Well it’s been an interesting year. I didn’t get everything blogged that I should have — 86 books as I write this, but only about 42 of those were covered by blog entries. But I did start the blog well into the year and so I guess I have that excuse, at least! Anyway, I thought I would take a few minutes and compile a best-of list from my personal 2016 reading list.
Best SF Read in 2016:
Pierce Brown’s Red Rising
I didn’t read a lot of “hard” SF this year. Most of it was like Red Rising. I mean, if you’ve got swords and strange powers then is it still science fiction? Brandon Sanderson’s excellent Young Adult series Steelheart would fall into this category too, as well as Jim Butcher’s intriguing The Aeronaut’s Windlass, which showed a lot of potential as a new series. The classic Replay by Ken Grimwood would also probably fall into this category.
At the other end of the spectrum, “hard” SF I read this year included mainly indie works. Hugh Howie’s Beacon 23 was good, as was Craig Falconer’s Not Alone. Probably the best space opera books I read this year were from Evan Currie, whose Odyssey One series is thoroughly enjoyable and a wonderful “member berries” recollection of hard SF’s past greatness. S. H. Jucha’s Silver Ships series also offered an enjoyable story, and I’m currently waiting for the audiobook version of the latest in that series.
But in the end, I’m a storytelling guy. Setting is always secondary. And in that arena, Pierce Brown really took the cake. I read these before I started the blog so they don’t have an entry here, but they really were the best SF books I read in 2016.
Best Fantasy Read in 2016:
Temeraire by Naomi Novik
With apologies to Lewis Grizzard, these books tore out my heart and stomped that sucker flat. The characters of Temeraire and Laurence, and their relationship, was one of the best things going on in Fantasy literature in recent years. The novelty of gigantic dragons crewed like sailing vessels, set against the backdrop of the Napoleonic era, was compelling and unique. The new moral quandries imposed upon 19th-century thinking were fantastic and brilliant.
There is a word that I like to use to describe a story like this that moves past its own apparent boundaries of genre and setting: Transcendent. In my review I wrote that these books would be as enjoyable to alternate history buffs as they are to fantasy fans. I think even hardcore science fiction fans would find much to enjoy here. This isn’t a made-up world of swords and sorcery, it’s OUR world. Just… slightly changed. Isn’t that a pretty good definition for science fiction? And yet this series is almost always categorized as Fantasy, presumably because of the dragons. Go figure.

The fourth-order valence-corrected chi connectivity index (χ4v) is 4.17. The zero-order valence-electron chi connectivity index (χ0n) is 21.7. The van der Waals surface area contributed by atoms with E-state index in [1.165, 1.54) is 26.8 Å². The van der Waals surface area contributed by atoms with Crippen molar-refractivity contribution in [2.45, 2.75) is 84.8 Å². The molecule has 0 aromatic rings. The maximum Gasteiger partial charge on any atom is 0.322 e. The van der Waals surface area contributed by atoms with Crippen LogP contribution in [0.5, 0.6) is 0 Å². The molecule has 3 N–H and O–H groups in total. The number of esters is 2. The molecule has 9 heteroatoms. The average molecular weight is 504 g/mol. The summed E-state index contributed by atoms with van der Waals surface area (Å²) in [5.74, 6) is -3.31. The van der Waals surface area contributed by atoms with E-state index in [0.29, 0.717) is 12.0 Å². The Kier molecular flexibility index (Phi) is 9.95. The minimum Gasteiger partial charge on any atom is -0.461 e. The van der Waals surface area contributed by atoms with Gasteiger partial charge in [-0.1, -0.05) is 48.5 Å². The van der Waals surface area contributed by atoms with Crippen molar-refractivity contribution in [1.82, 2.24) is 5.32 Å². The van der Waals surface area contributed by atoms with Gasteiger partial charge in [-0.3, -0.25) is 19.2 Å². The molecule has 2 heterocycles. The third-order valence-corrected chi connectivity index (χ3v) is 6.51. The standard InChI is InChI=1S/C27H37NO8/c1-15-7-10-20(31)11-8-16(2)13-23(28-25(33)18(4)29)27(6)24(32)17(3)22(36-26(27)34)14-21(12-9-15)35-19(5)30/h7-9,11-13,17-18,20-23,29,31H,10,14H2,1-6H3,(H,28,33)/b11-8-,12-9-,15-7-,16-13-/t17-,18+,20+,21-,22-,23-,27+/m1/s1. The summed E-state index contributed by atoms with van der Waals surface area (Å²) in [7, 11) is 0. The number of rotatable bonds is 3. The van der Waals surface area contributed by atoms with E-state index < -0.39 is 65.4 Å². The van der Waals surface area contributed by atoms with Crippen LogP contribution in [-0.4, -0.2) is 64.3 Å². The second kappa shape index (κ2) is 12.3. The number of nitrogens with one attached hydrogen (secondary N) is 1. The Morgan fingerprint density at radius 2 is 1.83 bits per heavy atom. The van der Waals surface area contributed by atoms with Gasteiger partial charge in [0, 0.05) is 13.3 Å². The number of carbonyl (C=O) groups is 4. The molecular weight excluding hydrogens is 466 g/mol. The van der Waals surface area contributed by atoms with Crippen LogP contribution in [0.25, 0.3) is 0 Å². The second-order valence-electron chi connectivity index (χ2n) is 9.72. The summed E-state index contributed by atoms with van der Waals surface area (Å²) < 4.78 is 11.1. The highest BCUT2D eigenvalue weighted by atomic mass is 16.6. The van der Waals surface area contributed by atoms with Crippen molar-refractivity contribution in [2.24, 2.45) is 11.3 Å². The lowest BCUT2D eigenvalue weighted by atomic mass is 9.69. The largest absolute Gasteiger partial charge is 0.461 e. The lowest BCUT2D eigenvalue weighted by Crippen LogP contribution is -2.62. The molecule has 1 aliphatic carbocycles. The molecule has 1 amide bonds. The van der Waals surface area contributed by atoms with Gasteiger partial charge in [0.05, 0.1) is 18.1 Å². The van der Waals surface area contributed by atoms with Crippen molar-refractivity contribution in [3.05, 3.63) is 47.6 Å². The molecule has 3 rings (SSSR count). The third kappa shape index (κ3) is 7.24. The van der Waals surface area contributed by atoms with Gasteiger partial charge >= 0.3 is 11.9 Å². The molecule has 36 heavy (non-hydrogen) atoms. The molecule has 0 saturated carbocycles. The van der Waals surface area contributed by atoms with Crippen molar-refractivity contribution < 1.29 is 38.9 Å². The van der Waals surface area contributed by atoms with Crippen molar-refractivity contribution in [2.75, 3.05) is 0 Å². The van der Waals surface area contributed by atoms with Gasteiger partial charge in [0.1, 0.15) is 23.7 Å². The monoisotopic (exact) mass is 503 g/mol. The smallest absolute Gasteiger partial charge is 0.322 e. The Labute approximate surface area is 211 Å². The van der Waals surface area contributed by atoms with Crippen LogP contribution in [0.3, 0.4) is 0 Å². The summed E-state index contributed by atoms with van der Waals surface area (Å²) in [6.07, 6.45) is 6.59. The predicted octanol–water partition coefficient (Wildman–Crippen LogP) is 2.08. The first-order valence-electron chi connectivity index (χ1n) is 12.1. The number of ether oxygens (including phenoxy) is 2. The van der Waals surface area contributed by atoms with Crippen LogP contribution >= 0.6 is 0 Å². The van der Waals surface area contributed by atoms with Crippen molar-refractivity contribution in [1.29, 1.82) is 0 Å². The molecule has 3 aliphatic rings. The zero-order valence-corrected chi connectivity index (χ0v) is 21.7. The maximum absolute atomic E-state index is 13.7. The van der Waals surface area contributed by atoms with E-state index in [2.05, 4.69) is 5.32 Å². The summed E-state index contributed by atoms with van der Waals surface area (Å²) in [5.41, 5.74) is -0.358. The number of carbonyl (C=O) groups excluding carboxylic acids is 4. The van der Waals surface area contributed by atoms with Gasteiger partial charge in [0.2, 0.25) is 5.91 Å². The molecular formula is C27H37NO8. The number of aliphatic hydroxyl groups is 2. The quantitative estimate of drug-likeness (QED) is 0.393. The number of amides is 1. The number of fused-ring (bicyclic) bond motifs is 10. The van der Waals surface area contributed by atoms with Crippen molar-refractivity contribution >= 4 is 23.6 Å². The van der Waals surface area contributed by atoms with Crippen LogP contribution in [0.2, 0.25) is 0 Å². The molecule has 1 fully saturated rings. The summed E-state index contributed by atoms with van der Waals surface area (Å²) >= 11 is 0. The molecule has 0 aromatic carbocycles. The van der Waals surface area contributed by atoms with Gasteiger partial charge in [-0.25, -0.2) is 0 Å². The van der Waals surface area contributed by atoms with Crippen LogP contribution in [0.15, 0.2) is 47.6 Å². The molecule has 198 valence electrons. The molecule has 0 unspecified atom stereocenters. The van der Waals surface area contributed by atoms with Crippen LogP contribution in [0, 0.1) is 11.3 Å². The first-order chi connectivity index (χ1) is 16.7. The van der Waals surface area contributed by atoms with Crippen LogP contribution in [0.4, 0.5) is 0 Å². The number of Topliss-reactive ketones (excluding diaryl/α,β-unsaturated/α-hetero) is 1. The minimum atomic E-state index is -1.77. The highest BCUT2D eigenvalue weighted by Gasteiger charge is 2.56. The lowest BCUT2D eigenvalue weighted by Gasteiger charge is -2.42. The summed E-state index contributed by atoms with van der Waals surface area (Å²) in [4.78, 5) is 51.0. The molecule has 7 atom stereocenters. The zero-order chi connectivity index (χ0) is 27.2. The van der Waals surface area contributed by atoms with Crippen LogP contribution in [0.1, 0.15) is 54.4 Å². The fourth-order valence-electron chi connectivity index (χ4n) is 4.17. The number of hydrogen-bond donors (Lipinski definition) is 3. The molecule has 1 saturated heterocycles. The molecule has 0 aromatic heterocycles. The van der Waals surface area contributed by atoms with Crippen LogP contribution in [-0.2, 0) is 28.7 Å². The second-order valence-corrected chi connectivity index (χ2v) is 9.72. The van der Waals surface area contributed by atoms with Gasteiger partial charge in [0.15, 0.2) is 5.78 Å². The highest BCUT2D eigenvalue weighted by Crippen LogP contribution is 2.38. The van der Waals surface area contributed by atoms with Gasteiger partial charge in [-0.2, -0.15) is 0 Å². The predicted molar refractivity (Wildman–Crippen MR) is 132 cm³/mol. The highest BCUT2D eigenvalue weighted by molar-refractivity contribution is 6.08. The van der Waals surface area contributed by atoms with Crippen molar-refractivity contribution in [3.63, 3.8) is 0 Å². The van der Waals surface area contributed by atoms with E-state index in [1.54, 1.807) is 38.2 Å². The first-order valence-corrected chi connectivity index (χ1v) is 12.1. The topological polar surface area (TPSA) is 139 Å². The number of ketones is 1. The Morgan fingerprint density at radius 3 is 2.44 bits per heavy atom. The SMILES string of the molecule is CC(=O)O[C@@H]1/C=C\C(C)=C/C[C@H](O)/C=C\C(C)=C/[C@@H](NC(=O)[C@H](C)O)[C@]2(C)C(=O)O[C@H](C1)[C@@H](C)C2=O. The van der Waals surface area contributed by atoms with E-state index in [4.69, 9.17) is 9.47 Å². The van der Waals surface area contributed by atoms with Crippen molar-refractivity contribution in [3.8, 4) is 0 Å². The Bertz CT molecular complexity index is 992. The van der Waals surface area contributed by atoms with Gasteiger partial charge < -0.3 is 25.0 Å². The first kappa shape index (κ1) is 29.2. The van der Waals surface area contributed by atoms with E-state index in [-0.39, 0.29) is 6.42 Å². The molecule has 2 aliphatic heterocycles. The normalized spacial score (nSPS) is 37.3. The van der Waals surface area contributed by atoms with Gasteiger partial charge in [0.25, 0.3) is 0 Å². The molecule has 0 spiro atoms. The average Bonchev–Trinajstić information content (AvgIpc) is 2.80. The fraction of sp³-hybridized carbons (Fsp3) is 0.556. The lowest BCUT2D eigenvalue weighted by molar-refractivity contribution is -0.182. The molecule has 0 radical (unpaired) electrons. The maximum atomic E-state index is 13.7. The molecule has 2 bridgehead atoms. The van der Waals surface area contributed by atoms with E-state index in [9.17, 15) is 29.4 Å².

Doesn’t matter. Just read it. It’s one hell of a good story.
Temeraire wasn’t the only good fantasy I read in 2016, of course. Brandon Sanderson’s Stormlight Archive may very well be the very top of the fantasy pyramid at the moment, but I think we should stop heaping accolades on unfinished stories. Those first two books are absolutely fantastic (sorry), and I await the next one as eagerly as I look forward to the next Game of Thrones and Rothfuss Kingkiller books. But they’re not finished. So it just feels wrong to pass any kind of final judgement on them at this point, even if this is just an end-of-year summary.
Michael J. Sullivan, Charles Stross, Lev Grossman and Brent Weeks also filled out the list this year with interesting and entertaining reads.
What’s Coming in 2017
It’s always hard to predict where this will go, but I think it’s worth mentioning what’s on my reading list at the moment. It might be fun to look back on this list a year from now. Some of my friends will recognize entries here from the suggestions they’ve passed along (thanks!).
Pat’s Waiting List:
Steven Erikson (The Malazan Book of the Fallen)
The Abyss Beyond Dreams (Peter F. Hamilton)
Mark Lawrence (Broken Empire books, e.g. Prince of Thorns, Wheel of Osheim)
Robin Hobb (Realms of the Underlings, e.g. The Assassin’s Apprentice)
B.V. Larson’s Swarm series
Arcadia (Iain Pears)
The Throne Conspiracy (K.M. Johnson-Weider)
Chronicles of Amber (re-read)
The Knight (Gene Wolfe)
Dark Matter (Blake Crouch)
Sleeping Giants (Sylvain Neuvel)
Pat’s “When I Get a Round Tuit” List:
(These are books I’m a little embarassed to have not read, but not quite embarassed enough to actually sit down and read them yet.)
The Windup Girl, Paolo Bacigalupi
Robert Aspirin’s Myth books
Terry Pratchett’s Discworld books
Note: I’ll put up a complete list of everything I read in 2016 next week.